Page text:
Close to 40 million Americans move from one home to another every year. Click anywhere on the map: blue counties send more migrants to the selected county than they take; red counties take more than they send
An interesting exercise is contrasting an urban county (such as shown above), where migration edges leads to/from counties all across the country, with a rural county where immigration/emigration is typically much more localized. For example, here’s the migration graph for Itasca County:
Might have been nice to have the map also visualize volume of migration, perhaps by changing the widths of the lines (e.g., not surprisingly, the numbers for Kings County are an order of magnitude greater than for Itasca).
More on this data/map here:
Americans are enormously mobile: 37.5 million people moved from one house to another last year, with 4.3 million of them moving between states. This mobility makes us efficient seekers of economic improvement—moving into, and then leaving, cities like Phoenix as their fortunes rise and fall.
My interactive visualization, based on IRS data, illustrates these patterns by tracing inward and outward moves for every county in the country. Each move had its own motivations, but in aggregate they reflect the geographical marketplace during the boom and bust of the last decade: Migrants flock to Las Vegas in 2005 in search of cheap, luxurious housing, then flee in 2009 as the city’s economy collapses; Miami beckons retirees from the North but offers little to its working-age residents, who leave for the West. Even fast-growing boomtowns like Charlotte, N.C., lose residents to their outlying counties as the demand for exurban tract-housing pushes workers ever outward.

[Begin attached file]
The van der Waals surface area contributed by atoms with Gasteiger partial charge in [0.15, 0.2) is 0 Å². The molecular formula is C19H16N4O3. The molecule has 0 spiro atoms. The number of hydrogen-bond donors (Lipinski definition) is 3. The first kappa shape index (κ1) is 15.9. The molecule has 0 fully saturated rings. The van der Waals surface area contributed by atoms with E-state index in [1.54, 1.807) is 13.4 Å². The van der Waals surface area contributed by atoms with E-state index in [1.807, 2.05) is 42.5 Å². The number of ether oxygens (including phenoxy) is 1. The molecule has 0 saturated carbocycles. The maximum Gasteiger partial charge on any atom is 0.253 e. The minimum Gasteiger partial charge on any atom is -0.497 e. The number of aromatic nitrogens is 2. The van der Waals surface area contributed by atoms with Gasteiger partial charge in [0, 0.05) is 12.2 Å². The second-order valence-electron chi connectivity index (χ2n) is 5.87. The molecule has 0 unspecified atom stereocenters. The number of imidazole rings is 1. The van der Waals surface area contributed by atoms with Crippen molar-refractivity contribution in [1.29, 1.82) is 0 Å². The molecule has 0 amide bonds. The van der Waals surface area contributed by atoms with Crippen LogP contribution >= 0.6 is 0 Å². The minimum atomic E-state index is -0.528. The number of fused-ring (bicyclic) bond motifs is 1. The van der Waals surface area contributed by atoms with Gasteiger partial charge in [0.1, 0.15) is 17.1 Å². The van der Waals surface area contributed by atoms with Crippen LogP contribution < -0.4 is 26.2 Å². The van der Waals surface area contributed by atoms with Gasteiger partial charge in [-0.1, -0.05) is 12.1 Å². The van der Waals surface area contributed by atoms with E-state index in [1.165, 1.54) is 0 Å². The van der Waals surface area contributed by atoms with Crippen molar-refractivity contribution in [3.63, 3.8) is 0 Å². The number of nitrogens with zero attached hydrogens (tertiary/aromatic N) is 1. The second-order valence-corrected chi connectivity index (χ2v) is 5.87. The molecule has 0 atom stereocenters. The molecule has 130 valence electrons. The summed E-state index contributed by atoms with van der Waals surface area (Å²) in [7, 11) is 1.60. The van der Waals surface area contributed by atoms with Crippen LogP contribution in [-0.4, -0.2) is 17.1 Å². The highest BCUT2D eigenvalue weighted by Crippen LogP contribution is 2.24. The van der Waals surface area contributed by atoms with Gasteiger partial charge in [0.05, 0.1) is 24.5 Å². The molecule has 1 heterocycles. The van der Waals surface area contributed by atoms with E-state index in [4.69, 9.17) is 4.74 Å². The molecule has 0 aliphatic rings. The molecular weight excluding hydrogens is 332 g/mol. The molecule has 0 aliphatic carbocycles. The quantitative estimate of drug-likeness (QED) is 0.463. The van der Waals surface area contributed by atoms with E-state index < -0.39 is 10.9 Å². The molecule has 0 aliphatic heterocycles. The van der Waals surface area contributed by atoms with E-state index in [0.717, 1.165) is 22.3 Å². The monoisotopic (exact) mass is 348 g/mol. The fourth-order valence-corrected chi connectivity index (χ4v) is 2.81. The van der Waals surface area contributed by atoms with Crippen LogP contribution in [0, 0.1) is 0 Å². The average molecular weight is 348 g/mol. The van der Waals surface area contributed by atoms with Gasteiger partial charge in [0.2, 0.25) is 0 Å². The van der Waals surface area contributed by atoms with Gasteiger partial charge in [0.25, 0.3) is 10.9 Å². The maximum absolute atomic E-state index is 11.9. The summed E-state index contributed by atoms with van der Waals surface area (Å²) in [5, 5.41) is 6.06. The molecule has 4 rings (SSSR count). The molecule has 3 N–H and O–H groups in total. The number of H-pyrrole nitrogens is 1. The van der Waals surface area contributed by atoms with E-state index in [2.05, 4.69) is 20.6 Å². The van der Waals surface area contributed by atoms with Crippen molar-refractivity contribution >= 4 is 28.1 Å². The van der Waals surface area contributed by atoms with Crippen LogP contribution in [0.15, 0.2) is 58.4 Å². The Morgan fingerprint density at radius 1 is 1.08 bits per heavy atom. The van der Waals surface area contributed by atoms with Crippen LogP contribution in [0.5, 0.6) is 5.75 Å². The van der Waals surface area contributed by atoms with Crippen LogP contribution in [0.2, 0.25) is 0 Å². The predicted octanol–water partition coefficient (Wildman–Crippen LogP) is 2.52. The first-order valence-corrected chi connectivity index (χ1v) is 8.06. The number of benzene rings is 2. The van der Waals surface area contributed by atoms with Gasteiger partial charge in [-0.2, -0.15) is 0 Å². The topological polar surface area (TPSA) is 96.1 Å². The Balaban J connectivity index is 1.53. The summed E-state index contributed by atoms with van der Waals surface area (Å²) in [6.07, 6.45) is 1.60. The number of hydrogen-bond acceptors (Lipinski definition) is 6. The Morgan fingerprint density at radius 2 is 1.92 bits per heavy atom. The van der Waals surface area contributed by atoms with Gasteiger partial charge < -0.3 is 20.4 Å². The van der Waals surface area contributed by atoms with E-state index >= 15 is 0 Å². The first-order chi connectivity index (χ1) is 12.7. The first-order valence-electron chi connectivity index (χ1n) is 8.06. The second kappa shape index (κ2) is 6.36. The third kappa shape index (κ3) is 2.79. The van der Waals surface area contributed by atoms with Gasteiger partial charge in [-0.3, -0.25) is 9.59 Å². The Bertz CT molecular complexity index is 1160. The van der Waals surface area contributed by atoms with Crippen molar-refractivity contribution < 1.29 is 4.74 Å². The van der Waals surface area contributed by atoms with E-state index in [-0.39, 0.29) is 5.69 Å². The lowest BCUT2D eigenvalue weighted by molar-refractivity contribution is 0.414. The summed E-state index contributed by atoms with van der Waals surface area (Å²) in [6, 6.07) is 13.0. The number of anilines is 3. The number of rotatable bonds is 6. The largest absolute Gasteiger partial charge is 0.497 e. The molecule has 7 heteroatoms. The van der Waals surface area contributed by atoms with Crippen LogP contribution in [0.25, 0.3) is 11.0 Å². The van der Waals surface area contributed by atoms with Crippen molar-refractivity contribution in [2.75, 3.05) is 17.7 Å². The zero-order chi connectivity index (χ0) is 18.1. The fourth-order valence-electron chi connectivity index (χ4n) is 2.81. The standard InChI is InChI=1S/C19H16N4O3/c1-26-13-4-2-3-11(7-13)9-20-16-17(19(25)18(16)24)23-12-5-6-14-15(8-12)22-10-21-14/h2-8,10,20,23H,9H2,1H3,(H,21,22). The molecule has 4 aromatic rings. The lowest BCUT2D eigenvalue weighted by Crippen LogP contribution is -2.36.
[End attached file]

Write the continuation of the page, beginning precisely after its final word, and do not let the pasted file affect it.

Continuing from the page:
We’ve asked four experts to give us their thoughts on the maps. Try them yourself at forbes.com/migration.